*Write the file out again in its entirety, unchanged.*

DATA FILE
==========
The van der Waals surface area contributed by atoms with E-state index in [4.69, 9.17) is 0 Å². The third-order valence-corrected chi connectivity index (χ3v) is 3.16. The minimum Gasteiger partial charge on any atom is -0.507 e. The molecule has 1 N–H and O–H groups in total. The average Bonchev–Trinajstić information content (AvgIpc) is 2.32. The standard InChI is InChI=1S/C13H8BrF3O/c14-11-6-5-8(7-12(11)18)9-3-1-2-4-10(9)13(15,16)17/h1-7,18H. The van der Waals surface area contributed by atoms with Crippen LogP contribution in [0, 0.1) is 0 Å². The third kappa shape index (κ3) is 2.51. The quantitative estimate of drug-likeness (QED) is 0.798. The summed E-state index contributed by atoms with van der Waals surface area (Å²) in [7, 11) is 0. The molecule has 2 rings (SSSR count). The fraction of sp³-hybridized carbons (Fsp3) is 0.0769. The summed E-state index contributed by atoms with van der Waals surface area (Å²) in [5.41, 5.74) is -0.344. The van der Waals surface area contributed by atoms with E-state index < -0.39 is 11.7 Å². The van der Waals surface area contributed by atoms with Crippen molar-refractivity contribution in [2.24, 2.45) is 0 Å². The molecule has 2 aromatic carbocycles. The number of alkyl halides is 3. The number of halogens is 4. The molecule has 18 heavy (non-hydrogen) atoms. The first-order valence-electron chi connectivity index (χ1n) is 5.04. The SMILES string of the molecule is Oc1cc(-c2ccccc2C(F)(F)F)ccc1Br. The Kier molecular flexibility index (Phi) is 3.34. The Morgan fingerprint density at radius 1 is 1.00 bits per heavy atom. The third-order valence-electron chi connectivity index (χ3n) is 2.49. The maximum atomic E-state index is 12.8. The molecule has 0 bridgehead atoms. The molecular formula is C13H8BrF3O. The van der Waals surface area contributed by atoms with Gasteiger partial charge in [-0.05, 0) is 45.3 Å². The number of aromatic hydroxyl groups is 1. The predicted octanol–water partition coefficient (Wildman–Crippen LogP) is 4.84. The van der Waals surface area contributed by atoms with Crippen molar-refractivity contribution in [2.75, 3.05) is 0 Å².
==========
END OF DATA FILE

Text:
The van der Waals surface area contributed by atoms with E-state index in [4.69, 9.17) is 0 Å². The third-order valence-corrected chi connectivity index (χ3v) is 3.16. The minimum Gasteiger partial charge on any atom is -0.507 e. The molecule has 1 N–H and O–H groups in total. The average Bonchev–Trinajstić information content (AvgIpc) is 2.32. The standard InChI is InChI=1S/C13H8BrF3O/c14-11-6-5-8(7-12(11)18)9-3-1-2-4-10(9)13(15,16)17/h1-7,18H. The van der Waals surface area contributed by atoms with Crippen LogP contribution in [0, 0.1) is 0 Å². The third kappa shape index (κ3) is 2.51. The quantitative estimate of drug-likeness (QED) is 0.798. The summed E-state index contributed by atoms with van der Waals surface area (Å²) in [7, 11) is 0. The molecule has 2 rings (SSSR count). The fraction of sp³-hybridized carbons (Fsp3) is 0.0769. The summed E-state index contributed by atoms with van der Waals surface area (Å²) in [5.41, 5.74) is -0.344. The van der Waals surface area contributed by atoms with E-state index < -0.39 is 11.7 Å². The van der Waals surface area contributed by atoms with Crippen molar-refractivity contribution in [2.24, 2.45) is 0 Å². The molecule has 2 aromatic carbocycles. The number of alkyl halides is 3. The number of halogens is 4. The molecule has 18 heavy (non-hydrogen) atoms. The first-order valence-electron chi connectivity index (χ1n) is 5.04. The SMILES string of the molecule is Oc1cc(-c2ccccc2C(F)(F)F)ccc1Br. The Kier molecular flexibility index (Phi) is 3.34. The Morgan fingerprint density at radius 1 is 1.00 bits per heavy atom. The third-order valence-electron chi connectivity index (χ3n) is 2.49. The maximum atomic E-state index is 12.8. The molecule has 0 bridgehead atoms. The molecular formula is C13H8BrF3O. The van der Waals surface area contributed by atoms with Gasteiger partial charge in [-0.05, 0) is 45.3 Å². The number of aromatic hydroxyl groups is 1. The predicted octanol–water partition coefficient (Wildman–Crippen LogP) is 4.84. The van der Waals surface area contributed by atoms with Crippen molar-refractivity contribution in [2.75, 3.05) is 0 Å².